More On Legal & Compliancefrom The Advisor's Professional Library
- RIAs and Customer Identification Just as RIAs owe a duty to diligently protect their clients privacy and guard against theft, firms also play a vital role in customer identification. Although RIAs are not subject to an anti-money laundering rule, securities regulators expect advisors to address these issues in their policies and procedures.
- Pay-to-Play Rule Violating the pay-to-play rule can result in serious consequences, and RIAs should adopt robust policies and procedures to prevent and detect contributions made to influence the selection of the firm by a government entity.
Recent actions taken by FINRA include a cease and desist order and an expulsion, both over fraudulent conduct, and the signing of a memorandum of understanding with the Netherlands Authority for the Financial Markets (AFM) regarding financial market surveillance and supervision.
Firm Expelled, CEO Barred Over Fraud
FINRA announced that it had expelled New York-based Hudson Valley Capital Management and barred CEO Mark Gillis from the securities industry for defrauding its clearing firm and customers by using their funds and securities to cover losses caused by Gillis' manipulative day trading.
FINRA found that in 2012, Hudson Valley, acting through Gillis, used the firm's Average Price Account to improperly day trade millions of dollars of stock. Gillis then manipulated the share prices of these stocks and withdrew the proceeds of his day trading through accounts he controlled.
When Gillis' fraudulent trading caused significant losses in the firm's account, he covered those losses by making unauthorized trades involving customer accounts. Gillis purchased thousands of shares of securities in the open market in the firm's account and allocated these shares to customers at markups between 177%–280%.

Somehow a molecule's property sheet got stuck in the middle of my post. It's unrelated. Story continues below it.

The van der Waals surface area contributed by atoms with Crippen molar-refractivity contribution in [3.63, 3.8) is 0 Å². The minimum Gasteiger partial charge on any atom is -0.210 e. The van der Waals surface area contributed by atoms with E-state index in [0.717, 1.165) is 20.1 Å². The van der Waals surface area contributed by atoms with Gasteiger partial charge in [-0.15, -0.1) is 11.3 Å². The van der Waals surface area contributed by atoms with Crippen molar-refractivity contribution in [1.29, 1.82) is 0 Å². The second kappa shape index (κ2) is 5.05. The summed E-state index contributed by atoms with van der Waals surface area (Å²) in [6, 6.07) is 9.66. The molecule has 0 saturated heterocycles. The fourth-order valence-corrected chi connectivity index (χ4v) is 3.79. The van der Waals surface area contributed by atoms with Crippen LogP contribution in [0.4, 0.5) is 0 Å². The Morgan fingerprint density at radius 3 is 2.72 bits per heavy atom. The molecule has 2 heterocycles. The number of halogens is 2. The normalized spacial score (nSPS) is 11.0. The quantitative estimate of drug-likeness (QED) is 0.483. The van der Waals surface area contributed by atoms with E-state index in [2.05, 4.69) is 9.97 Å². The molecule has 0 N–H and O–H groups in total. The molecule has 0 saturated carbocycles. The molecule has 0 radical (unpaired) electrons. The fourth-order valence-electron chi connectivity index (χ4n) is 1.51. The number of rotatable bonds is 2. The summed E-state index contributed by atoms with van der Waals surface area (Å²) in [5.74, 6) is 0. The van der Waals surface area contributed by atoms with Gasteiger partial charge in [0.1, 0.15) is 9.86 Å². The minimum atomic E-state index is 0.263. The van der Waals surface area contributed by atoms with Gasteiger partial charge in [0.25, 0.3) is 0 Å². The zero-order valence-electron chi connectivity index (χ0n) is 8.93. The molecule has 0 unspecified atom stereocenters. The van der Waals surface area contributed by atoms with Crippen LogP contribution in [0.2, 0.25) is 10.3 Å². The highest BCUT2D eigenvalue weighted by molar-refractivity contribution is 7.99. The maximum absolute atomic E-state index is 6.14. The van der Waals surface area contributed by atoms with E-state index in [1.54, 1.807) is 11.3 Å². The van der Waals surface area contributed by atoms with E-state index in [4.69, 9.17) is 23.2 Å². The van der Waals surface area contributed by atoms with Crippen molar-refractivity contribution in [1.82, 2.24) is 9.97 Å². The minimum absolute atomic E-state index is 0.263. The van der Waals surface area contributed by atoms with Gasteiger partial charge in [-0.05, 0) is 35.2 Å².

He also converted a customer's funds to pay for an unauthorized stock purchase and caused another customer to sustain a loss of approximately $400,000. When confronted about unauthorized trades that occurred in their accounts, Gillis lied to two customers about the transactions to hide his misconduct, and lied to FINRA staff during sworn testimony.
Hudson Valley failed to supervise Gillis' trading activities at the firm; thus, Gillis was able to conduct his fraudulent trading scheme without restriction. Gillis' scheme caused a net capital deficiency for Hudson Valley in excess of $350,000.
In a statement, Cameron Funkhouser, executive vice president of FINRA's Office of Fraud Detection and Market Intelligence, said, "FINRA strives to quickly address egregious broker misconduct. In this instance, FINRA fully investigated Mr. Gillis and Hudson Valley Capital Management within weeks of Gillis perpetrating his fraudulent scheme, and obtained evidence that led to the disciplinary action announced today."
Cease and Desist Order Filed on Fraudulent Sales
Michigan-based WR Rice Financial Services and its owner Joel Wilson were the targets of a temporary cease-and-desist order (TCDO) filed by FINRA. The action was taken to halt further fraudulent sales activities, as well as the conversion of investors' funds or assets. FINRA filed the TCDO based on the belief that ongoing customer harm and depletion of customer assets would likely continue before a formal disciplinary proceeding against WR Rice and Wilson could be completed.